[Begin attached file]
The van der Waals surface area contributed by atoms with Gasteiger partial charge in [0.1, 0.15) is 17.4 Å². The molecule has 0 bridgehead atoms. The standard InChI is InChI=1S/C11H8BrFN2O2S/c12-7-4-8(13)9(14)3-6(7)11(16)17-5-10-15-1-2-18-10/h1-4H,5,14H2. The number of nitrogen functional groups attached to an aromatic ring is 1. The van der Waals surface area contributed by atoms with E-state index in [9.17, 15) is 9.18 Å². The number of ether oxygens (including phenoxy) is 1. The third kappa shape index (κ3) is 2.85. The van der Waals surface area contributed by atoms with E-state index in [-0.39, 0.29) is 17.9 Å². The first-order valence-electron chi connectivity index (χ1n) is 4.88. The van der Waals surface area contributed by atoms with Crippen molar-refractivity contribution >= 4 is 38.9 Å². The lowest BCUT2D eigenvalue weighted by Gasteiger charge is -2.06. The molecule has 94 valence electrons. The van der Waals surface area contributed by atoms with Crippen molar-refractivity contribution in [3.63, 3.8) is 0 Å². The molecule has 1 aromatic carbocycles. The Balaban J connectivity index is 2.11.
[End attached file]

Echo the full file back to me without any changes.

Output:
The van der Waals surface area contributed by atoms with Gasteiger partial charge in [0.1, 0.15) is 17.4 Å². The molecule has 0 bridgehead atoms. The standard InChI is InChI=1S/C11H8BrFN2O2S/c12-7-4-8(13)9(14)3-6(7)11(16)17-5-10-15-1-2-18-10/h1-4H,5,14H2. The number of nitrogen functional groups attached to an aromatic ring is 1. The van der Waals surface area contributed by atoms with E-state index in [9.17, 15) is 9.18 Å². The number of ether oxygens (including phenoxy) is 1. The third kappa shape index (κ3) is 2.85. The van der Waals surface area contributed by atoms with E-state index in [-0.39, 0.29) is 17.9 Å². The first-order valence-electron chi connectivity index (χ1n) is 4.88. The van der Waals surface area contributed by atoms with Crippen molar-refractivity contribution >= 4 is 38.9 Å². The lowest BCUT2D eigenvalue weighted by Gasteiger charge is -2.06. The molecule has 94 valence electrons. The van der Waals surface area contributed by atoms with Crippen molar-refractivity contribution in [3.63, 3.8) is 0 Å². The molecule has 1 aromatic carbocycles. The Balaban J connectivity index is 2.11.